Changing times: structural shake ups at luxury brands
Luxury conglomerate, Kering, have recently announced plans to create an in-house beauty division to develop cosmetics and perfumes for some of its fashion brands. This is a strategic move to build a ‘new area of expertise’ for the group, which is hoped will widen their customer appeal. Rafaella Cornaggia has joined from Estée Lauder to lead the new division.
However, it will only develop product lines for some of the group’s brands, as others – including Gucci – currently have separate licences with other beauty companies. With Kering Beauté, the company will be entering a highly competitive market, but the outlook remains positive about the venture in light of competitors’ successful forays into the beauty market and Kering’s strong brand base.
Meanwhile at Kering’s biggest brand, Gucci, Italian designer Sabato de Sarno has been announced as the new creative director. This is considered a key appointment for investors, in an attempt to reverse a period of underperformance. Revenues at Gucci, on whom Kering are heavily dependent, have increased more slowly than larger rivals such as Louis Vuitton. Kering’s share price has also fallen by almost 15% in the past year – compared to rises of 31% for Hermès and 15% for LVMH.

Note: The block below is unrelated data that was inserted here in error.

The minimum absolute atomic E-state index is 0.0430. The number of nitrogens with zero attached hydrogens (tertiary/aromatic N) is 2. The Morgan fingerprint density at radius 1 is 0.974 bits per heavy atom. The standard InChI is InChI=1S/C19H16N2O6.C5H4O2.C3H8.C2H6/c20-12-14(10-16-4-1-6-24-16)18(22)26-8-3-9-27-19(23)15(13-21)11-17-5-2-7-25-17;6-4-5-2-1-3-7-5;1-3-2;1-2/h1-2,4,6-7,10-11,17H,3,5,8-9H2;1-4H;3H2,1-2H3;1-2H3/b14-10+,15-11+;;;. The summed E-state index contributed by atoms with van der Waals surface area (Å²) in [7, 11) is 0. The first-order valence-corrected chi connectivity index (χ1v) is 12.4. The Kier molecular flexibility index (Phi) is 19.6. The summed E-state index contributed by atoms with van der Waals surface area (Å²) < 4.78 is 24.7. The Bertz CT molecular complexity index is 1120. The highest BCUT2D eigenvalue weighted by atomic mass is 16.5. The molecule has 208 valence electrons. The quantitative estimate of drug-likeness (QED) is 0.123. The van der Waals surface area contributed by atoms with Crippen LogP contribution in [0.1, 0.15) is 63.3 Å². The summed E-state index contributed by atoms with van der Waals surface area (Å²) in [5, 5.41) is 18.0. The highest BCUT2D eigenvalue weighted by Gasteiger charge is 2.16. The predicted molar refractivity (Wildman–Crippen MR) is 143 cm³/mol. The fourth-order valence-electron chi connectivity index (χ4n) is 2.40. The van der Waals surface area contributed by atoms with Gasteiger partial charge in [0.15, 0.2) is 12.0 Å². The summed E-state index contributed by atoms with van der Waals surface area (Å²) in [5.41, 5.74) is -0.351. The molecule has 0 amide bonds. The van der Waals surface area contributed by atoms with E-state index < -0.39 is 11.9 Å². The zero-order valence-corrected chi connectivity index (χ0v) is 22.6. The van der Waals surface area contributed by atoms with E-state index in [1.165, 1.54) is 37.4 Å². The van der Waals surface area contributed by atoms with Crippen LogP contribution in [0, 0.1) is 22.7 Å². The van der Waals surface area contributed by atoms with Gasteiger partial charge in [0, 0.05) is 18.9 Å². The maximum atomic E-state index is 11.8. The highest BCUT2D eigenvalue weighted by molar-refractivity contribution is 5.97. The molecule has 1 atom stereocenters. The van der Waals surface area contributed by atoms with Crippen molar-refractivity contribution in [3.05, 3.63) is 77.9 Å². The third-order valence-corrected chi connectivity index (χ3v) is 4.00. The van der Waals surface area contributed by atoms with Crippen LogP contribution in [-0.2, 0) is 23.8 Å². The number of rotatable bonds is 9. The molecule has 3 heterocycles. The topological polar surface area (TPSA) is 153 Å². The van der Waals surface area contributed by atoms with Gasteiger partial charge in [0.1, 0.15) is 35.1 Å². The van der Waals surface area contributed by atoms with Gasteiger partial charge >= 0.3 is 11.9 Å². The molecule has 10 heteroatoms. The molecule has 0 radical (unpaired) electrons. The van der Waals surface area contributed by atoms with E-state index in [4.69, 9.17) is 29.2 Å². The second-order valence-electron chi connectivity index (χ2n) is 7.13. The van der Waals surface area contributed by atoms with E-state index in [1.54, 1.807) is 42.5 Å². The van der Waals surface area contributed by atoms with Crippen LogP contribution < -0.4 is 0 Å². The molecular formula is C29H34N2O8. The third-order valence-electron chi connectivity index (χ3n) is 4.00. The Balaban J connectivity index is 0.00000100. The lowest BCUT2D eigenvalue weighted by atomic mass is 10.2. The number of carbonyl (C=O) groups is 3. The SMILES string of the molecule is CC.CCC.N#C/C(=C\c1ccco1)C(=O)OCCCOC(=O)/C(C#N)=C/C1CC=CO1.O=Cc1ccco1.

The changes at Kering follow closely after those announced at LVMH, which saw Delphine Arnault (daughter of Chairman and CEO Bernard Arnault) appointed to run Dior – see our round up from last month. Dior’s current head, Pietro Beccari, is moving on to the chief executive role at Louis Vuitton, which has also seen American singer-songwriter Pharrell Williams recently appointed as the brand’s new men’s creative director, following the death of Virgil Abloh. Pharrell is no stranger to the fashion scene, having founded his own clothing collection and partnering with many big-name brands, including Louis Vuitton and Chanel. His first collection will be revealed at Paris Fashion Week in June.
Prada also recently announced Andrea Guerra as its new chief executive officer, replacing current CEO Patrizio Bertelli. The appointment is considered to be a move to ease the succession path of the founding family.